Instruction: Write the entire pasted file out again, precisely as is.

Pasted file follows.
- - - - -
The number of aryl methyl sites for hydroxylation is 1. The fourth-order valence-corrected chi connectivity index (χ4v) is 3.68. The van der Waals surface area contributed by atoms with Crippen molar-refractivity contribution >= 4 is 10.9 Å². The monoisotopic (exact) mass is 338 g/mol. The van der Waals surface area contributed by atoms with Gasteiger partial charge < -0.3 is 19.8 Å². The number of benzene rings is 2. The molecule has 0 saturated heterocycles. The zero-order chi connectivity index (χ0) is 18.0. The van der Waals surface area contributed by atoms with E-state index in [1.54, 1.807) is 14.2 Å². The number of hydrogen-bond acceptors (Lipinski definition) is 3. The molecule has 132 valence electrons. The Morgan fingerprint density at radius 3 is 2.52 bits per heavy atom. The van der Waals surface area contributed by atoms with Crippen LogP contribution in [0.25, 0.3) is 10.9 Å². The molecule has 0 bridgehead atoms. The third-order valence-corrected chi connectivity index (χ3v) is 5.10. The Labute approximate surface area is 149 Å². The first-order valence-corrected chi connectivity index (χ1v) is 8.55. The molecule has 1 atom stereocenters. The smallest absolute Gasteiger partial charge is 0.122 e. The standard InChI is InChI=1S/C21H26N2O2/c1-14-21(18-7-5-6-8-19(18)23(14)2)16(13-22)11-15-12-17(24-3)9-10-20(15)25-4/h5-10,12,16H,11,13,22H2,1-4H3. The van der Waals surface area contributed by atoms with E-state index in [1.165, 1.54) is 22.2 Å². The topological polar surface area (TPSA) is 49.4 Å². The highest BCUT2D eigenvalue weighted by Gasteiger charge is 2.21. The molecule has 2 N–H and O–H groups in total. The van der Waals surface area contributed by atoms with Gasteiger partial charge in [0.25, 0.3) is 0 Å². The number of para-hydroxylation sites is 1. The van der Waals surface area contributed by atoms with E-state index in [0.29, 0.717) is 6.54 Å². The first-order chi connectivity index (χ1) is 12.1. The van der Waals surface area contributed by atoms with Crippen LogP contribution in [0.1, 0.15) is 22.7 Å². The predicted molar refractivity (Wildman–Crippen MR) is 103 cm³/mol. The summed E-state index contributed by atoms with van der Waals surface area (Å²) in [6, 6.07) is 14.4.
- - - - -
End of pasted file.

The number of aryl methyl sites for hydroxylation is 1. The fourth-order valence-corrected chi connectivity index (χ4v) is 3.68. The van der Waals surface area contributed by atoms with Crippen molar-refractivity contribution >= 4 is 10.9 Å². The monoisotopic (exact) mass is 338 g/mol. The van der Waals surface area contributed by atoms with Gasteiger partial charge < -0.3 is 19.8 Å². The number of benzene rings is 2. The molecule has 0 saturated heterocycles. The zero-order chi connectivity index (χ0) is 18.0. The van der Waals surface area contributed by atoms with E-state index in [1.54, 1.807) is 14.2 Å². The number of hydrogen-bond acceptors (Lipinski definition) is 3. The molecule has 132 valence electrons. The Morgan fingerprint density at radius 3 is 2.52 bits per heavy atom. The van der Waals surface area contributed by atoms with Crippen LogP contribution in [0.25, 0.3) is 10.9 Å². The molecule has 0 bridgehead atoms. The third-order valence-corrected chi connectivity index (χ3v) is 5.10. The Labute approximate surface area is 149 Å². The first-order valence-corrected chi connectivity index (χ1v) is 8.55. The molecule has 1 atom stereocenters. The smallest absolute Gasteiger partial charge is 0.122 e. The standard InChI is InChI=1S/C21H26N2O2/c1-14-21(18-7-5-6-8-19(18)23(14)2)16(13-22)11-15-12-17(24-3)9-10-20(15)25-4/h5-10,12,16H,11,13,22H2,1-4H3. The van der Waals surface area contributed by atoms with E-state index in [1.165, 1.54) is 22.2 Å². The topological polar surface area (TPSA) is 49.4 Å². The highest BCUT2D eigenvalue weighted by Gasteiger charge is 2.21. The molecule has 2 N–H and O–H groups in total. The van der Waals surface area contributed by atoms with Gasteiger partial charge in [0.25, 0.3) is 0 Å². The number of para-hydroxylation sites is 1. The van der Waals surface area contributed by atoms with E-state index in [0.29, 0.717) is 6.54 Å². The first-order chi connectivity index (χ1) is 12.1. The van der Waals surface area contributed by atoms with Crippen LogP contribution in [0.1, 0.15) is 22.7 Å². The predicted molar refractivity (Wildman–Crippen MR) is 103 cm³/mol. The summed E-state index contributed by atoms with van der Waals surface area (Å²) in [6, 6.07) is 14.4.